Come on, admit it. The first time you started learning Japanese you wanted to learn all the swear words. There’s no shame in that, I did too. But now that you know a few, and you’re a bit more geek, you want to know what they really mean and where they came from, right!? Maybe you already know this stuff, but for the sake of writing a somewhat informative blog post, I’m gonna tell you again.
First, let’s look at a particularly “bad” Japanese word, 畜生 (chikushou). This is normally translated as “DAMN!”
So where does this term come from? Let’s break down the characters first.
The first character 畜 means “beast” literally. As in, a bird, or some beast that crawls on the ground. It is used in some regular Japanese words, like 家畜 (kachiku) which basically means “cattle.”
The second character 生 literally means, “to be born.” This character is used in the verb 生きる (ikiru) “to live” (like the Kurosawa movie of the same name) and in 生まれる (umareru) to be born.
So, “beast” “born” … Hrm, curious, what is this about?
First of all, let’s talk about the afterlife.
In Buddhism there are basically six worlds that you can be born into in the afterlife. The term for these six paths is 六道 (rokudou). The six worlds are as follows: 天道 (tendou), 修羅道 (shuradou), 人間道 (ningendou), 畜生道 (chikushoudou), 餓鬼道 (gakidou), 地獄道 (jigokudou). I’m no scholar of religion, in fact I have never really studied it, so I’m not going to get into the details of each level. Just know that 天道 (tendou) is basically heaven which is the ultimate goal, and each place gets progressively worse as you go down the list – all the way to 地獄道 (jigokudou) which is hell.
The 5th stage, 餓鬼道 (gakidou), is pretty interesting so I’ll share what I know about that.
My chinese teacher told me that in this 餓鬼道 (gakidou) stage (pronounced eguidao in Mandarin), you are born as a hungry ghost. The ghost has a thin neck and a huge stomach. So even though it is always hungry due to its huge belly, it can’t eat much because its neck is so thin. To make matters worse, everything it puts into it’s mouth turns to ash. Sucks to be a hungry ghost.
Here is another image from the hungry ghost world. I found this image on this Japanese blog. Apparently this image is unique because it shows the hungry ghosts acting in the same world as the humans, which is uncommon as they are supposed to be separate worlds.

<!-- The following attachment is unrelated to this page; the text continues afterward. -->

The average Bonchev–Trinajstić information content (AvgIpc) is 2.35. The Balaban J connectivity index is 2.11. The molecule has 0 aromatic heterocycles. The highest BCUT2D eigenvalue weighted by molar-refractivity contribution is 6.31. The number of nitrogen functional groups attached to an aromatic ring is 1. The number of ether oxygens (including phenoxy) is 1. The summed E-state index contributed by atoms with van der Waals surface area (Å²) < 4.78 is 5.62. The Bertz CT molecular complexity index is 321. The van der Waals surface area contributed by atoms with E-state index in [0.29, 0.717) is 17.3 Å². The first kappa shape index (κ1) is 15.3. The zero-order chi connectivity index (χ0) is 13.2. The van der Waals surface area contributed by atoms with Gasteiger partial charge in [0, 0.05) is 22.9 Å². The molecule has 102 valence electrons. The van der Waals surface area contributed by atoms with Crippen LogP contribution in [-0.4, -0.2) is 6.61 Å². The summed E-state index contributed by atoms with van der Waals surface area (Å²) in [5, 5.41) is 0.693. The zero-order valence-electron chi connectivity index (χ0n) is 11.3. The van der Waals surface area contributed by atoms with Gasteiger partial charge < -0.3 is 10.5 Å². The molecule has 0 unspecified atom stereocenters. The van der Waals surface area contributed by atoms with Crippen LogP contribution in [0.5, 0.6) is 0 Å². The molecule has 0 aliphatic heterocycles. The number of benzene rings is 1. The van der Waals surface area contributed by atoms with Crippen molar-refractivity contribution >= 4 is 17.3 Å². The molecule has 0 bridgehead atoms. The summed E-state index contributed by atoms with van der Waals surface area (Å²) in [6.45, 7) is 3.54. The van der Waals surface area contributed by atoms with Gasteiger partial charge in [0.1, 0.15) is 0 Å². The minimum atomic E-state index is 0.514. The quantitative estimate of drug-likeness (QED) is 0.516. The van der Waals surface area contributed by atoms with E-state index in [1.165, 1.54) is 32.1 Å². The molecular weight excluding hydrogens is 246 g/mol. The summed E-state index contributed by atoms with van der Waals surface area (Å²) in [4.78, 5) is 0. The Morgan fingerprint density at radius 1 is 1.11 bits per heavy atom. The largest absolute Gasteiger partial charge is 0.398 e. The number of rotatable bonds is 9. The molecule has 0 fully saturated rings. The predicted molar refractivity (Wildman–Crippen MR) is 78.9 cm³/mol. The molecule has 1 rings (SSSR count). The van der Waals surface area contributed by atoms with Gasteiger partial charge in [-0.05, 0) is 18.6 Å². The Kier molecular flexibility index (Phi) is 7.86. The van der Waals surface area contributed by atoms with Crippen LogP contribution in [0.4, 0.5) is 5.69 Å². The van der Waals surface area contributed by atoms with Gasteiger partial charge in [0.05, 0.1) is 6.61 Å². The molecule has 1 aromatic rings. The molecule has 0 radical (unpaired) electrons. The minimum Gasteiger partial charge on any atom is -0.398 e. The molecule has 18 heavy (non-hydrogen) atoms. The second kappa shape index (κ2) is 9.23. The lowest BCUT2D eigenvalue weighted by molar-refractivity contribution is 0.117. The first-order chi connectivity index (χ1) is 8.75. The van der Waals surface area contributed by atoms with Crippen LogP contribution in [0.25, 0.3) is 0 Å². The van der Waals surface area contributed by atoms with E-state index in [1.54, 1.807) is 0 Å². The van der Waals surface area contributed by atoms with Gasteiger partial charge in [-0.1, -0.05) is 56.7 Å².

But you know what, being born into 畜生, the animal realm, isn’t half as bad as it is to be born as a hungry ghost. Hungry ghost is level 5, only one step away from hell itself, and the beast world is level 4.
When I told my Chinese teacher about 畜生, she was surprised and said. “Wow! Japanese are relatively considerate!” This is because 畜生 isn’t even the worst of the six levels. Why not curse people to be a 餓鬼 (hungry ghost) or just go all the way and wish them straight to hell?
Good question! I don’t know the answer!
Here is a definition of 畜生 from the 大辞林 iPhone Application. Also available for iPad btw… Highly recommended.
Well, now you can swear in Japanese a bit more knowledgeably!
If anyone has any further information about this topic, please share in the comments!
If you’re not sure how to pronounce 畜生, you can watch the video below… over and over again.
Welcome to JapanNewbie.com! My goal is to get you excited about Japan and the Japanese language. Love it! This blog has been around for more than five years now, so be sure to dig into the archives and use the search. You never know what you might find!
- You Reap What You Sow (5)
- Axel: Oh, ignore those who giggled, Jesus. I would be really impressed if any Japanese learner even tried to use a phrase 十人十色 (an English...
- Learning Japanese through Proverbs (5)
- Mark: I’m trying to translate this Japanese mantra, can you help? #hawaiianShaman
- Shaking Like a Poor Man (5)
- rugged_individual: Actually, the point of calling it poor man shake is that DOING it will cause you to demonstrate a lack of discipline, posture...
- Sewa – Hindi and Japanese (10)